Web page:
From cave art drawings by early humans to depictions in Greek mythology, from a zodiac symbol to the subject of one of Walt Disney’s highest grossing films, lions have been portrayed as magnificent beasts and a symbol of strength and power, spanning both cultures and history. But like many animals, modern pressures inflicted upon them by humans are pushing the lions further into the path of extinction. Today, August 10th, is recognised as World Lion Day, and this year it couldn’t come at a better time.
World Lion Day is a campaign to raise awareness of the continued pressures humans inflict on lions, which could drive them to extinction in the foreseeable future. The population of African lions were last year estimated to have dropped by 42% since 1993, a disturbingly large decline in just over 20 years.
Human Wildlife Conflict
Many different factors are contributing to this decline. One in particular is increased conflict with humans as farmers, who risk great economic losses from livestock taken by lions, resort to increasingly more drastic measures to protect their livestock. Across Africa and Asia farmers confess to shooting them or poisoning livestock carcasses as a way to eradicate their lion problems. As human populations are increasingly invading the lion’s habitats this is becoming more and more of an issue.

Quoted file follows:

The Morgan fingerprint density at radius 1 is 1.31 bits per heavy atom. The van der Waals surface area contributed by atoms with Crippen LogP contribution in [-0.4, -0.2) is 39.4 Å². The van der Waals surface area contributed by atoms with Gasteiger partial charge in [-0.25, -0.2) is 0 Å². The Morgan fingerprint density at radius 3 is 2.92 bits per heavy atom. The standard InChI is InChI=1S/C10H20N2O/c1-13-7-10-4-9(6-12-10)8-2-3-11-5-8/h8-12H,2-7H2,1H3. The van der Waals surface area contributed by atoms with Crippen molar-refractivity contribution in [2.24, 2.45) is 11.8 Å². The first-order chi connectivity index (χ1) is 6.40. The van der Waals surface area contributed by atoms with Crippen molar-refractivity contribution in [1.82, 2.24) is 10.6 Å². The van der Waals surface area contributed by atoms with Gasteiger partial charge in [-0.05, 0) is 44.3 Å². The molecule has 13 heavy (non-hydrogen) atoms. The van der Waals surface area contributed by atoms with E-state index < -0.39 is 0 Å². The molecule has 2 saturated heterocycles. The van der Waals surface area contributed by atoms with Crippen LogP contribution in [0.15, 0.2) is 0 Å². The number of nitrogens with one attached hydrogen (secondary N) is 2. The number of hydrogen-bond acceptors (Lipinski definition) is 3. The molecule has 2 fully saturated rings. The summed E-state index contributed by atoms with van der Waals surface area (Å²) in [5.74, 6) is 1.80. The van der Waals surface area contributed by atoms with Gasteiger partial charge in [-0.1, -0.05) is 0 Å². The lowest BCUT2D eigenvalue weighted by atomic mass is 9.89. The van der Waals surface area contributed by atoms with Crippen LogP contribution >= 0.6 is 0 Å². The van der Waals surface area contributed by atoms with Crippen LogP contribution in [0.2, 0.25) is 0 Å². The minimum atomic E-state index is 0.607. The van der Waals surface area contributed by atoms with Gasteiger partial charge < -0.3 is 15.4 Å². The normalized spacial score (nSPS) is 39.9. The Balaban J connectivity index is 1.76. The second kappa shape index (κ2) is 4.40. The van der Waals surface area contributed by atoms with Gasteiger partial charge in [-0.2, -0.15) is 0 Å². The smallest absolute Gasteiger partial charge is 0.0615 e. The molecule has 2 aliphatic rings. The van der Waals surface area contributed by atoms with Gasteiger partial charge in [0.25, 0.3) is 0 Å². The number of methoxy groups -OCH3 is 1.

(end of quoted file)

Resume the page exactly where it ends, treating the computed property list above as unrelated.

Large herbivores have been monitored to be in decline due to the increased commercialisation of the bushmeat trade. As these animals are the main prey source for lions, this depletion will prove problematic for sustaining large lion populations.
Although often portrayed as a method to raise funds for lion conservation, trophy hunting is also leading to decline as a result of poor management. The practise of trophy hunting has become unsustainable with its increased popularity as a sport and is arguably doing more damage to the species than good. Recent public uproar surrounding the killing of Cecil from Zimbabwe, has raised awareness of the sport worldwide and significant progress is being made to halt the sport.
Due to popularity of the species with ecotourists and the effort of many conservation groups, there is hope for the lion to fight back against the forces driving the species to extinction. The World Lion Day campaign has given hope to charity groups that with added public support and successful conservation efforts, there is a good chance of protecting one of the mightiest animals from disappearing for good in the foreseeable future.
- Check out the world lion day website for information on the campaign and charities to support which are active in lion conservation.
- Find out more about the threats to lions at the IUCN webpage.
- Tell us what you love about lions in the comments below, or why not start a new thread in the brand new forums and talk to fellow wildlife lovers?